War on Drugs or on Us?
If you are not free to choose wrongly and irresponsibly, you are not free at all.
~Jacob Hornberger (1995)
The War on Drugs turns ordinary and otherwise law-abiding citizens into criminal defendants, erodes the protections afforded by the Fourth Amendment and saddles decent people with criminal records which may prevent them from obtaining government benefits, including student loans, subsidized housing, and food stamps, and securing government employment, security clearances and professional licenses. Non-citizens convicted of drug crimes face not only incarceration, but deportation and exclusion from the United States.
Because of both Federal and State minimum mandatory sentences, individuals charged with serious drug offenses, when compared to the sentences typically meted out to those convicted of violent felonies, face disproportionately lengthy periods of incarceration. Insignificant amounts of drugs, such as cocaine or crack, can unjustly and dramatically enhance a period of incarceration. “Sentencing cliffs” escalate the unfair to the absurd and overcrowd our prisons with non-violent offenders.
The War on Drugs, simply stated, ruins lives.
Drug prohibition has caused gang warfare and other violent crimes by raising the prices of drugs so much that vicious criminals enter the market to make astronomical profits, and addicts rob and steal to get money to pay the inflated prices for their drugs.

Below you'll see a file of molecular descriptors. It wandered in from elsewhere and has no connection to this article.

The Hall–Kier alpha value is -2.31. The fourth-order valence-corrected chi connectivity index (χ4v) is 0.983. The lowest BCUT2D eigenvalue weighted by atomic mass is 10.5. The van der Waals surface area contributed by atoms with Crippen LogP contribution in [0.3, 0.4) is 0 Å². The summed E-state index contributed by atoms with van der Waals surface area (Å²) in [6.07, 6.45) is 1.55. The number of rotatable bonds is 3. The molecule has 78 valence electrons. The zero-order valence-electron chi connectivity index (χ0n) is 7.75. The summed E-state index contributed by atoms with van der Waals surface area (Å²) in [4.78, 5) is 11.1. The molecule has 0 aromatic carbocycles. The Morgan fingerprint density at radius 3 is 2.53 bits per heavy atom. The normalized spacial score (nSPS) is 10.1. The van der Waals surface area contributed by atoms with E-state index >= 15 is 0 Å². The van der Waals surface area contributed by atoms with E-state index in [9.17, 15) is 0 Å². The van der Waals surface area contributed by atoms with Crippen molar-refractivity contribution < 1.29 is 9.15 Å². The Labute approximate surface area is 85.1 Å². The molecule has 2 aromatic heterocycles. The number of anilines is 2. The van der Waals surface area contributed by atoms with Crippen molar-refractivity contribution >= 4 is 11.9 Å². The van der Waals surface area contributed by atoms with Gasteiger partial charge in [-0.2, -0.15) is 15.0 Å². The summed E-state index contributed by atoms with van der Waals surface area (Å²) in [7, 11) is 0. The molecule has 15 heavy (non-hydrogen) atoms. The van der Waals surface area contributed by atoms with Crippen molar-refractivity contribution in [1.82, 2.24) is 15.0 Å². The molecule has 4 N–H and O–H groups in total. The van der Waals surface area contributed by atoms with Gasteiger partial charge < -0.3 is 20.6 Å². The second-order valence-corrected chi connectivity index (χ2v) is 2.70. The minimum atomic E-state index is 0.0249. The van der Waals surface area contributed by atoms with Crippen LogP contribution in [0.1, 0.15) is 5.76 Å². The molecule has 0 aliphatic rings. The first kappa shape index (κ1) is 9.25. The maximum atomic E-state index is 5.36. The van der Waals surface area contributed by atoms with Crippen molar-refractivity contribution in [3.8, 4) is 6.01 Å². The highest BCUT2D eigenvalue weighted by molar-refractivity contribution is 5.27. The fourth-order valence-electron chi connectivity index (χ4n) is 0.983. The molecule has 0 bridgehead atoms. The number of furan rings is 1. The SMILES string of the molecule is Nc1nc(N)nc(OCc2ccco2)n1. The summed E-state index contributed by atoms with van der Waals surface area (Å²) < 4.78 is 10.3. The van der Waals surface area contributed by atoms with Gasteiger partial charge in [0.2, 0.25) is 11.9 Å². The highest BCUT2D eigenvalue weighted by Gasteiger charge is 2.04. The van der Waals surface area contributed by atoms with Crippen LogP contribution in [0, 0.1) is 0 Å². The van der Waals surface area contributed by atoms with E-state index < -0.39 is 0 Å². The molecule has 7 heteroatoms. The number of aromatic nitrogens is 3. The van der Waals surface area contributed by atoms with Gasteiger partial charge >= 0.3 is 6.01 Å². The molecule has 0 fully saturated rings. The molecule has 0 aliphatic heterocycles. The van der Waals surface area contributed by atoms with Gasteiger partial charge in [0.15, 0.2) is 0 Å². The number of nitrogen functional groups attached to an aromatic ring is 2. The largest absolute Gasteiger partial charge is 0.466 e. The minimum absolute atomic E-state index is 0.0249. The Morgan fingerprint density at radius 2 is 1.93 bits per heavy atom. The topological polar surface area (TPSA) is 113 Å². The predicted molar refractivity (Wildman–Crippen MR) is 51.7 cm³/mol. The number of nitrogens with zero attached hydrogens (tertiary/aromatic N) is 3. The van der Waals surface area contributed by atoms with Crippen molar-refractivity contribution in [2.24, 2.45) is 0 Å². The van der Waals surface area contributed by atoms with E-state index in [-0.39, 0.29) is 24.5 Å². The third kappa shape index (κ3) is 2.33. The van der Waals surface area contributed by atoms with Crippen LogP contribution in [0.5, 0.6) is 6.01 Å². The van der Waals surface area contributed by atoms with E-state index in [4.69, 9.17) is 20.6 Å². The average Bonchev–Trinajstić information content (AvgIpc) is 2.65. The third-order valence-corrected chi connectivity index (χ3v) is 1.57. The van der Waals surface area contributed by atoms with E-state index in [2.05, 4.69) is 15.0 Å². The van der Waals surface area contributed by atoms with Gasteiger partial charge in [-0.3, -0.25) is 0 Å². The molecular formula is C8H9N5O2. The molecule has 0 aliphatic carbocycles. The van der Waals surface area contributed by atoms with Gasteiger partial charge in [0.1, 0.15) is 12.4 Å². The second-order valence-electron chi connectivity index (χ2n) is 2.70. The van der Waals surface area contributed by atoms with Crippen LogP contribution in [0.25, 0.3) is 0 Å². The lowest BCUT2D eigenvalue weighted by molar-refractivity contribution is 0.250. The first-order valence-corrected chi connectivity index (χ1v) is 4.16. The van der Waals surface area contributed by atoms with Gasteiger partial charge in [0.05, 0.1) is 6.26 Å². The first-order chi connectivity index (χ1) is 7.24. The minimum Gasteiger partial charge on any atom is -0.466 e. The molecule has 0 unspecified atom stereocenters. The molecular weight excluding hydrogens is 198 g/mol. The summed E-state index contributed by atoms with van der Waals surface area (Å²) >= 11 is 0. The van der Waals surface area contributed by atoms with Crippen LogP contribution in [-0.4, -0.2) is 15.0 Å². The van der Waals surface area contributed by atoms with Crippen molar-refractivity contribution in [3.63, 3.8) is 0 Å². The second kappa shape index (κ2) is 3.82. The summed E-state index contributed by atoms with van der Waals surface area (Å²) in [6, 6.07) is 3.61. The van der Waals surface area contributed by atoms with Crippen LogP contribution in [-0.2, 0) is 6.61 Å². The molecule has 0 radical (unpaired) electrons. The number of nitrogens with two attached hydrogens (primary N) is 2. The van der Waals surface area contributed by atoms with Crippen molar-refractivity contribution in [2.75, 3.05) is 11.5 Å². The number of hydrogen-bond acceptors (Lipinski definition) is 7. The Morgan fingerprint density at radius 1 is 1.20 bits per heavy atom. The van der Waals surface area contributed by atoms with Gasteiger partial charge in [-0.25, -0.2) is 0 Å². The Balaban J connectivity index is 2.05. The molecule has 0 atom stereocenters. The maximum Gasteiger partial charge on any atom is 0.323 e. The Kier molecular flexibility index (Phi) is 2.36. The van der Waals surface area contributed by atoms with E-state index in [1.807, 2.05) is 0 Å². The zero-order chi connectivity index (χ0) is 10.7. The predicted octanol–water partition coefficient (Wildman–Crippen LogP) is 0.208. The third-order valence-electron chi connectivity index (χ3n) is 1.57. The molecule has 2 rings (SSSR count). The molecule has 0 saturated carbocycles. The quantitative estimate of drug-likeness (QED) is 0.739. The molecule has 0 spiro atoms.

Government prohibitions of drug or alcohol use are merely strong-arm tactics that most individuals resist, do nothing to address the underlying root causes of addiction, and make a manageable “problem” worse. Criminalizing drug or alcohol use usually fails to curtail individual usage, drives distribution and use underground, and spawns cartels that enrich themselves on the demand for illicit substances. As organized bootleggers filled the demand for alcohol during Prohibition, cartels from Columbia, Bolivia and Peru cultivate and process cocaine to satisfy demand in the United States. Though the United States spends billions attempting to interdict and stem the flow of cocaine and heroin into the country, there is no evidence that these costly efforts have reduced availability of the drugs. Indeed, the Office of National Drug Control Policy data reveals that the street level price per gram of cocaine dropped in 2006 while its purity increased, despite the U.S. spending in excess of 31 billion dollars on various interdiction operations over the previous decade.